Chinese hamster ovary cells (CHO) produce more than half of the top selling therapeutic proteins on the market today. These include cancer drugs, blood proteins, enzymes for metabolic disorders, vaccines, and various human hormones. Worldwide sales of biotherapeutic proteins exceed 140 Billion US Dollars per year.
Despite the large market, it has been challenging to produce the drugs. Even the best produced drugs can only be produced at 5-10 g/L in CHO cells. The low yield and high demand makes bio-pharmaceuticals quite expensive.
Now, a new study reveals the biosynthetic pathways influencing protein production within the CHO cells. This tool allows scientists to make comprehensive simulations without doing tedious experiments in the laboratory. Hence, if a scientist wants to produce a specific human antibody in a CHO cell, the model will tell him or her which metabolic pathways are involved, and which growth conditions will presumably give the optimized production potential.
“This model finally directly connects therapeutic protein production to the nutrients consumed by the CHO cells. This will allow researchers to design better CHO cells optimized for production of therapeutic proteins, which could result in lower prices and greater availability of many drugs,” says corresponding author and Assistant Professor Nathan Lewis from The Novo Nordisk Foundation Center for Biosustainability at University of California, San Diego. This new research has now been published in Cell Systems.
The research involves partners from USA, Denmark, Singapore, Austria, Australia, Chile, Iceland, and Saudi Arabia. The new model is called iCHO1766 and includes 6643 metabolic reactions and 2341 unique metabolites, i.e. products or intermediate molecules.
To test whether the model’s predictions reflected reality, the scientists performed a number of test runs and compared them to real data from several different laboratories. On average, the predictions only deviated 25% from the actual result. This is as good, if not better than similar analyses conducted in any other comparable model of mammalian or human metabolism.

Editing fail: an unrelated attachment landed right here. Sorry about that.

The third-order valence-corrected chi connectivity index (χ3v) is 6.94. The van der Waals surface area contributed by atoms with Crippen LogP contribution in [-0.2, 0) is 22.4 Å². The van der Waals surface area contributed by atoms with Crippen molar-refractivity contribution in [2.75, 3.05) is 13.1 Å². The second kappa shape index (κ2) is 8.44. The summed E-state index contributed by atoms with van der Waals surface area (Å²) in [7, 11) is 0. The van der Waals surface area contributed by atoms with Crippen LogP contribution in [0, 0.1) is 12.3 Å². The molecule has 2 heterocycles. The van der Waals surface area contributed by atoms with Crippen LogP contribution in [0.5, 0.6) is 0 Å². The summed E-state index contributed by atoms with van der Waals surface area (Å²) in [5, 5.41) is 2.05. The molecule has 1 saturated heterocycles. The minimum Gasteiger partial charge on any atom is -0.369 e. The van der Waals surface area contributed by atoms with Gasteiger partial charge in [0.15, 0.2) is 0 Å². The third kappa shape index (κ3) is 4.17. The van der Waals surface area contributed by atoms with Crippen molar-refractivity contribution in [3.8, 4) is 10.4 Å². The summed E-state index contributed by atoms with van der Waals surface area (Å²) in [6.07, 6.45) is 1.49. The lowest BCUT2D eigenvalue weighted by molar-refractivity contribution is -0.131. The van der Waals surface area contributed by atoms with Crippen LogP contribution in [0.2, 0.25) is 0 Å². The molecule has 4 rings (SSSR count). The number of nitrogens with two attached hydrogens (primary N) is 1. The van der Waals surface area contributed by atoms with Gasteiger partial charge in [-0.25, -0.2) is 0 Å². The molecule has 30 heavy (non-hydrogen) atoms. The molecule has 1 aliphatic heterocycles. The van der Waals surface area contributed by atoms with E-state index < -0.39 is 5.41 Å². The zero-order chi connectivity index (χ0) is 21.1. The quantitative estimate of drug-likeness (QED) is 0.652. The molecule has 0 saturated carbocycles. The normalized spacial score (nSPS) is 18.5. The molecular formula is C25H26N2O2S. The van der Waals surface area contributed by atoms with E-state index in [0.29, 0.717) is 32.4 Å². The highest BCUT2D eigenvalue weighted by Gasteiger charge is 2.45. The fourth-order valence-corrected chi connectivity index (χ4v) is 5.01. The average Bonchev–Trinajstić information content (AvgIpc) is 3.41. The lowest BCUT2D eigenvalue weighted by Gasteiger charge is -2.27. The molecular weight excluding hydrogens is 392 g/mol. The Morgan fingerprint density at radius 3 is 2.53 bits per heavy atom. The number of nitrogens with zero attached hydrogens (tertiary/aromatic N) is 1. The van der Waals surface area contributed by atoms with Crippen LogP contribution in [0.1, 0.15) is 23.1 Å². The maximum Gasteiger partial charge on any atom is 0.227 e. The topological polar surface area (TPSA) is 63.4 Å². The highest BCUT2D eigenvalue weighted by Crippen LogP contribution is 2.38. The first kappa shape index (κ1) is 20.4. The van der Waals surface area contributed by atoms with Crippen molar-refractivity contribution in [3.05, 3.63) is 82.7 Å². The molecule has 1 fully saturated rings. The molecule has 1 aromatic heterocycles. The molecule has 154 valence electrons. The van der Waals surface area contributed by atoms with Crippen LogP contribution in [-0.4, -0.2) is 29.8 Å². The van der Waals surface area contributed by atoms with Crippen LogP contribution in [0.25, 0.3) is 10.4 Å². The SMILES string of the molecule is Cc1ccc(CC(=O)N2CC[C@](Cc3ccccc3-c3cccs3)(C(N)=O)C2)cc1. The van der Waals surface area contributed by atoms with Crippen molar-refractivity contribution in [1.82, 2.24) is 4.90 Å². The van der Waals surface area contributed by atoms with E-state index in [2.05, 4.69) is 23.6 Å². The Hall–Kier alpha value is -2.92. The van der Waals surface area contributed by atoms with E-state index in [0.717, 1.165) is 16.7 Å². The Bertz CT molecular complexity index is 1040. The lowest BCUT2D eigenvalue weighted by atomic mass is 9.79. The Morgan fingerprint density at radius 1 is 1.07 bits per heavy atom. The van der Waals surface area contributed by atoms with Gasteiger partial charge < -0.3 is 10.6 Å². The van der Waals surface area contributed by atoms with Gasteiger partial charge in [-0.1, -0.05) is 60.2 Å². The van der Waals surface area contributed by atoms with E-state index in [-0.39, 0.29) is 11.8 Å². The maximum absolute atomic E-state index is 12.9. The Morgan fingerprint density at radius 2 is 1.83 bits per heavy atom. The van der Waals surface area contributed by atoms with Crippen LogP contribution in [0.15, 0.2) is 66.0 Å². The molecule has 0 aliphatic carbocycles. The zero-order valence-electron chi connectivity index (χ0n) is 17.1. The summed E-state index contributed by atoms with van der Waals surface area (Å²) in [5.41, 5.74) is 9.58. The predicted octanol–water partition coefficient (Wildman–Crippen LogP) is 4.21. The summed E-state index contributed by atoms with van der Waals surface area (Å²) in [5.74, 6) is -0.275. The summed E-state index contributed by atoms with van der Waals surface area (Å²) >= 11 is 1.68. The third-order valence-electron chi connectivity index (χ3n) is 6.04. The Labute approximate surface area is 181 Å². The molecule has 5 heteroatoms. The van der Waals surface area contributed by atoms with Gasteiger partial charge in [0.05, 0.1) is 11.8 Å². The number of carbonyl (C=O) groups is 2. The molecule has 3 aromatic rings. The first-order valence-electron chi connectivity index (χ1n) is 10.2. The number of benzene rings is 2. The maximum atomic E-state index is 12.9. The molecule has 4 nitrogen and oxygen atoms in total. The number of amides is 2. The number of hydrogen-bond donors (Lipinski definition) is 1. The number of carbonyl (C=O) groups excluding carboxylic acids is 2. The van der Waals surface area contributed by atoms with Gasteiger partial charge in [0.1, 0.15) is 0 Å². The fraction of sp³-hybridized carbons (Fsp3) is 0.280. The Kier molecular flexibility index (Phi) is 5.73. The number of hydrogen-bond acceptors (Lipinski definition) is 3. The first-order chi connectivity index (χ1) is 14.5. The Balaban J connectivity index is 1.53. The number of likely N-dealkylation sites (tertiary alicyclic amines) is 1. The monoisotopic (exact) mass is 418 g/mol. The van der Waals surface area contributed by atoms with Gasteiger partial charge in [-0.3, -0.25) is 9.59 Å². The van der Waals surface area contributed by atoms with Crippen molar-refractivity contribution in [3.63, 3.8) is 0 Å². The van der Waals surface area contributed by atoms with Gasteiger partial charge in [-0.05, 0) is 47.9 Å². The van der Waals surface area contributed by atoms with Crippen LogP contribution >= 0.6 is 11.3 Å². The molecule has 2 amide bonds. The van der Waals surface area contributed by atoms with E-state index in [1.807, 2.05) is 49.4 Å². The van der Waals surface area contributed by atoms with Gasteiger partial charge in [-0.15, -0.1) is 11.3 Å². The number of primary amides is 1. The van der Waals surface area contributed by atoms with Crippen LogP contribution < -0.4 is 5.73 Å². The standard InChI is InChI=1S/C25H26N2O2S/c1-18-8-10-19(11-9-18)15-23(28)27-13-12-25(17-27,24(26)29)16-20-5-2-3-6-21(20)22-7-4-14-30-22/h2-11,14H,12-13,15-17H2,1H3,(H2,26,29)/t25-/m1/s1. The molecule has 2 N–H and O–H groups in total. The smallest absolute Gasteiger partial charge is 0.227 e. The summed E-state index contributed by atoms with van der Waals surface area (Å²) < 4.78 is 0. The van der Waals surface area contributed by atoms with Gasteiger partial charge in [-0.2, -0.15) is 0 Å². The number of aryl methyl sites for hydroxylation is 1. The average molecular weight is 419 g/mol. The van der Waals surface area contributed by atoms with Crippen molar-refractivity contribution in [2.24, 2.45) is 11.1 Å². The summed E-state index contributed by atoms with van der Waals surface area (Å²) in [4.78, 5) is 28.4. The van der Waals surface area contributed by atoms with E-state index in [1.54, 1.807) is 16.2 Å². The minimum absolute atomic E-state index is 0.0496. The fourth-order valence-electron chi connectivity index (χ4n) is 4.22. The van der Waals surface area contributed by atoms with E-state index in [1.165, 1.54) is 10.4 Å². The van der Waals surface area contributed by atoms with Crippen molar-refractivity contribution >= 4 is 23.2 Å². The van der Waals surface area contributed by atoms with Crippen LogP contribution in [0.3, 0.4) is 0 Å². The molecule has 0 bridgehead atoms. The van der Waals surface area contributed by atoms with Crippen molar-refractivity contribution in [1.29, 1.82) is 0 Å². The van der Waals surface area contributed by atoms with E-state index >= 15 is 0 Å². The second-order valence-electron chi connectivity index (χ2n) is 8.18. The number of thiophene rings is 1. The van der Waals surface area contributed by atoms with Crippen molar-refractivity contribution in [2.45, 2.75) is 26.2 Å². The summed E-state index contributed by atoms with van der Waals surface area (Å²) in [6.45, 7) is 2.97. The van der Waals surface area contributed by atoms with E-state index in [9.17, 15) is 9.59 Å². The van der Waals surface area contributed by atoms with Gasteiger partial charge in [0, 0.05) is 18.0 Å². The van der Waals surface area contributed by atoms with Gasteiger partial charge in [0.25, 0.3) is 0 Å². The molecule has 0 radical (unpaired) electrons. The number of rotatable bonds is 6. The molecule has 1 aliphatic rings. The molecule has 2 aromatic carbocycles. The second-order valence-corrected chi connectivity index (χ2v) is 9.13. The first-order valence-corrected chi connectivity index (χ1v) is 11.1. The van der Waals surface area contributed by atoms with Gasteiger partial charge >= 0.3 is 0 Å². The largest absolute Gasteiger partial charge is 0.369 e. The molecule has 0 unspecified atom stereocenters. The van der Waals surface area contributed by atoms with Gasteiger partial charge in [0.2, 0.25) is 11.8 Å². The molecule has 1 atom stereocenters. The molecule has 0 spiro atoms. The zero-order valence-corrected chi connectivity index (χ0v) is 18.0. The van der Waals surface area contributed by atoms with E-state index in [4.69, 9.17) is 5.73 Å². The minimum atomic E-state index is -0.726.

“This shows that the model is fairly robust, but still has room for improvement,” says co-first author and PhD student Hooman Hefzi from The Novo Nordisk Foundation Center for Biosustainability at University of California, San Diego.
“The model is primarily based on CHO data, but also on human and mouse cell lines, when there was no CHO data available. But the model is dynamic and will get updated as new data or areas for improvement are found,” he says.
In order to construct this consensus model, the researchers combined three existing models for CHO metabolism. It turned out that each of the models covered different aspects of metabolism, and therefore only had 22 % of the final reactions in common. Hence, the consensus model gave a much more comprehensive overview of CHO metabolism and the combined effort of dozens of researchers allowed the team to carefully curate each pathway, according to Nathan Lewis:
“Now researchers can work much more strategically in their CHO cell design. So instead of screening and testing billions of cells to find the one that by coincidence produces high concentrations of the desired bio-pharmaceutical, you can conduct simulations in the computer before going to the lab to design strategies to engineer the cells. This is a very important tool for CHO bioengineers, I would say.”